Tuesday, August 17, 2010
trichterfeld bei dontrien, von leuchtkugeln erhellt
i've had a re-discovery. i first saw this print at uw madison's chazen art museum. madison has a spectacular collection of 20th century german and austrian prints, and since i took a couple of 20th century art courses there under a professor who's written books on max beckmann--a prominent german expressionist--i was bound to see these prints at some point.
this particular one was laid out on the table in the chazen's print room, along with some other ones that i barely remember. there was a striking emil nolde, and a paul klee. but more than those, even though i studied them intensely, and even wrote a paper on the klee... the otto dix print, trichterfelt bei dontrien, von leuchtkugeln erhellt (craterfield near dontrien, lit up by flares), 1924, part of the der krieg (war) cycle has stuck with me.
i'm not sure what it is about seeing a piece of art in person. even if it is just a print. there's something about the texture of the paper, the ink, the penciled-in numbered edition, and signature in the corner. it's one-of-a-kind, even in a cycle that may have printed fifty or a hundred of the same image. someone took a block or a stone and they pressed it down on that paper and made an image out of a scratched surface, ink, and paper. these simple things together, done well, can bring a hand to one's heart.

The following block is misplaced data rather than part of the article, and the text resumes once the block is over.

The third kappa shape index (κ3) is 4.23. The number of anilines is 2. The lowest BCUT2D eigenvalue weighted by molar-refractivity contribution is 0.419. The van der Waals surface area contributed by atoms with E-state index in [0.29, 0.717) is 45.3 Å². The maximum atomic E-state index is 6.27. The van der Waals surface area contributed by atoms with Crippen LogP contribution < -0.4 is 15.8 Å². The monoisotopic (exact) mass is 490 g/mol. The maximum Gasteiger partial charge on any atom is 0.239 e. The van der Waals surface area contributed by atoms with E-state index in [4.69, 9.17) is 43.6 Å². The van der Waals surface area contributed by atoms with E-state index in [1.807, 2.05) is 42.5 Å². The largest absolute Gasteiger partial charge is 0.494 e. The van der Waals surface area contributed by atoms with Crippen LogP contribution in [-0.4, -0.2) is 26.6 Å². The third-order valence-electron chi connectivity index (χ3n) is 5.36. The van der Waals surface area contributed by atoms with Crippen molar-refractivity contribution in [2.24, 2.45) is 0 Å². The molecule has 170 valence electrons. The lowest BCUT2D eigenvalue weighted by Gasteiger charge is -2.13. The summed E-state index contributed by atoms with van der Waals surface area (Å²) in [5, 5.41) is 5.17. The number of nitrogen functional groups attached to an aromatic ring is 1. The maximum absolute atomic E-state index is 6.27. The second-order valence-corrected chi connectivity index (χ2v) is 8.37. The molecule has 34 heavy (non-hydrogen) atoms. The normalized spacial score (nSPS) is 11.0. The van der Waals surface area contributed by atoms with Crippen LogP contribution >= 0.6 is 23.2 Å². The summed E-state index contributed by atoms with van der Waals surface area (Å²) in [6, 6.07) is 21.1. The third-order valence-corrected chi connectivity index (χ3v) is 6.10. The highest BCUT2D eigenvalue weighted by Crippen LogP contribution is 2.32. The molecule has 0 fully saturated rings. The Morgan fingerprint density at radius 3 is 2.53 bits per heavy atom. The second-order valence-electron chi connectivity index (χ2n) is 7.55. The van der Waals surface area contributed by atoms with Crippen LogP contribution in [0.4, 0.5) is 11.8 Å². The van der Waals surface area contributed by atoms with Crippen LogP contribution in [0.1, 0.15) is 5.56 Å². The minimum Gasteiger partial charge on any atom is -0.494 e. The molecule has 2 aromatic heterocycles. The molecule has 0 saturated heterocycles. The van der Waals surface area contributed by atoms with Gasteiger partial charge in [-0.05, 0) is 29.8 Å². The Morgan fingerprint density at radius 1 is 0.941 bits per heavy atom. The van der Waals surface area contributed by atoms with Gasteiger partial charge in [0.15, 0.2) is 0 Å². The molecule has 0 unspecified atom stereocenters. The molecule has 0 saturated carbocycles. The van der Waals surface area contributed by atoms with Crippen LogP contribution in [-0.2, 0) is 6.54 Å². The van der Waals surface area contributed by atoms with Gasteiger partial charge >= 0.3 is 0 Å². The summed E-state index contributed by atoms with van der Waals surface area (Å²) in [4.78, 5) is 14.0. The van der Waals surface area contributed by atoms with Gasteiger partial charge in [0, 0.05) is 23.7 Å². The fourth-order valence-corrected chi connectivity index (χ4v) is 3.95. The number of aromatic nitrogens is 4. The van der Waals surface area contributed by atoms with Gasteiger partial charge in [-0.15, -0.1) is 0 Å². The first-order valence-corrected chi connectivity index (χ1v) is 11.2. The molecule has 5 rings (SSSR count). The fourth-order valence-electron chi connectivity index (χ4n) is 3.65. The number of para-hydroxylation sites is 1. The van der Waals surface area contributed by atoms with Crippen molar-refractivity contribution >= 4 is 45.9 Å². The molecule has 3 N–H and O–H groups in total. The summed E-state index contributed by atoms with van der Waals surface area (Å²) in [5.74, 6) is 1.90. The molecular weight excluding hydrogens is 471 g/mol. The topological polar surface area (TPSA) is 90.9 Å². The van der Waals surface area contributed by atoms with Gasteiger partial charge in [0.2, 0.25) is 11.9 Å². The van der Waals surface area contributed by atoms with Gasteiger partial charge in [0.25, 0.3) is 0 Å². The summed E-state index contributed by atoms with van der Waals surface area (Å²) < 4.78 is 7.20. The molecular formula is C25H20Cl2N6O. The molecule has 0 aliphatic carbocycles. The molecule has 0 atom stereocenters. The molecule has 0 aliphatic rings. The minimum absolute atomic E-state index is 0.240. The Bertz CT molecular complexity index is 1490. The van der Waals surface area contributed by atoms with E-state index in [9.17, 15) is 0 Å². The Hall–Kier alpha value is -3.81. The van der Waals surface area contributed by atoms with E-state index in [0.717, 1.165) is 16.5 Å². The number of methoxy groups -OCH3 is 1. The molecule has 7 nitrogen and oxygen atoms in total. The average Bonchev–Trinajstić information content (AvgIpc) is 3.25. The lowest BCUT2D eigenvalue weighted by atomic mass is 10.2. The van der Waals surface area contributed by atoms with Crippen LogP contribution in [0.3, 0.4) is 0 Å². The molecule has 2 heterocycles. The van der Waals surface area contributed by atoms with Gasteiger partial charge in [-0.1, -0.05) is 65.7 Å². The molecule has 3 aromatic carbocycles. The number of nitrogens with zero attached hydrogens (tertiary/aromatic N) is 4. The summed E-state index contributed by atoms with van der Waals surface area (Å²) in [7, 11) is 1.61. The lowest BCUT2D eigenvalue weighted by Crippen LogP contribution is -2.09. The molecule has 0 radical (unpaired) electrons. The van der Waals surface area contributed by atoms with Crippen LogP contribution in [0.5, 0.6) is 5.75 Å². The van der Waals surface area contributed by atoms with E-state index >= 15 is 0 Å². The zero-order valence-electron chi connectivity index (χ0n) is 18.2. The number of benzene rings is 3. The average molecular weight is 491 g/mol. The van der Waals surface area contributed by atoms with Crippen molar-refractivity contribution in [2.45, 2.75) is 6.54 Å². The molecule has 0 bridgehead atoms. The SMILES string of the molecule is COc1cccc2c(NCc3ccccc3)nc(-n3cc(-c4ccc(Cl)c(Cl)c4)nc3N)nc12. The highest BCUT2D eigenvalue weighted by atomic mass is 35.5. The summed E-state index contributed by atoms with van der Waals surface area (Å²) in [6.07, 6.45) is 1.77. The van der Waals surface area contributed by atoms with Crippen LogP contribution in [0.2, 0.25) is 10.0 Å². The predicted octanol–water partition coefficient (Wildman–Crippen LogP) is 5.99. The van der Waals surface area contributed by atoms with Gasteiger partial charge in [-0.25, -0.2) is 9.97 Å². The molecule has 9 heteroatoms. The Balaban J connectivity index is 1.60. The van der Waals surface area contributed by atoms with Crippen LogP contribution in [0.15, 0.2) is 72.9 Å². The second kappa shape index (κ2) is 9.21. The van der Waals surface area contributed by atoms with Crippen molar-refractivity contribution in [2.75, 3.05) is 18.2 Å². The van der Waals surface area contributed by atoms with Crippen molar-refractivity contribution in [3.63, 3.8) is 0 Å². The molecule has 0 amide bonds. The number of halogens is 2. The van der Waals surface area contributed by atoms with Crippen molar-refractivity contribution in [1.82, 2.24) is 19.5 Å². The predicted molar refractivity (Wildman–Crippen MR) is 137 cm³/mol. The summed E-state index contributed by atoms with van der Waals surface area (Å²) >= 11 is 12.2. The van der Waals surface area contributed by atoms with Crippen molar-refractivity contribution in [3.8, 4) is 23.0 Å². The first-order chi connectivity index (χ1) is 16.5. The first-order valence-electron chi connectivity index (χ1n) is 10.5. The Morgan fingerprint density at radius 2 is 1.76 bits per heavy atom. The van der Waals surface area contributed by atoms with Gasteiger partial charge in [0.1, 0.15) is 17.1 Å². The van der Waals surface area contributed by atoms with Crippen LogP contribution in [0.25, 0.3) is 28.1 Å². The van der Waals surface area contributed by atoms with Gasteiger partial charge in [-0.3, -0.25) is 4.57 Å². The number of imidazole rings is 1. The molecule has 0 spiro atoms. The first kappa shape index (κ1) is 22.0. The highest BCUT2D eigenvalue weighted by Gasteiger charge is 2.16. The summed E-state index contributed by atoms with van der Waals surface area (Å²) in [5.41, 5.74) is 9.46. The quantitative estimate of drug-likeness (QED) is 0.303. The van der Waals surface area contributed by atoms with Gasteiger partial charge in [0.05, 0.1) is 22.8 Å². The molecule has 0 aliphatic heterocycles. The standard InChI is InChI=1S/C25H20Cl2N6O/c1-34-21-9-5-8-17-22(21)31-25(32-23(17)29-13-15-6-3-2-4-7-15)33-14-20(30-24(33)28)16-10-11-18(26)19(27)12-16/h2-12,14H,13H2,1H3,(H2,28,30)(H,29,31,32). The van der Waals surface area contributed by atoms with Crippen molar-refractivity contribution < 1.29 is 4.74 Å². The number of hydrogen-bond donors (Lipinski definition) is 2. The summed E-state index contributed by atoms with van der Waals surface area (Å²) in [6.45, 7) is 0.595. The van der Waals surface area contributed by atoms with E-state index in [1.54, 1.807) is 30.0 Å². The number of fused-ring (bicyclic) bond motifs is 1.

it's nearly abstract. it's so simple, and yet the emotional and even physical implications of a crater field in world war I france are massive. it could be the surface of the moon; one might even guess that it is if it wasn't within the context of the rest of the cycle. it stands out to me, also, because it differs greatly from the rest of the works into the series. the national gallery of australia has a good article on this series, along with some other images from it.
i'm not sure why it has stuck with me so much more than other prints from this era. i have a fondness for german expressionist prints and woodcuts, so it's no surprise that one would remain engrained over time. it must be the emotion of such a simple, seemingly empty image.
dix is not necessarily my favorite german expressionist. his work is amazing. but it is also disconcerting. it's that disturbance factor that makes me love it and loathe it simultaneously. his art came from a deep, dark place, rooted in the misery of death and war in early 20th century europe. that, of course, is what makes it as fascinating as it is.
below, just because it's arguably his most famous painting, and because it's awesome (and yet, in its own way, still disturbing) dix's portrait of the journalist sylvia von harden, 1926: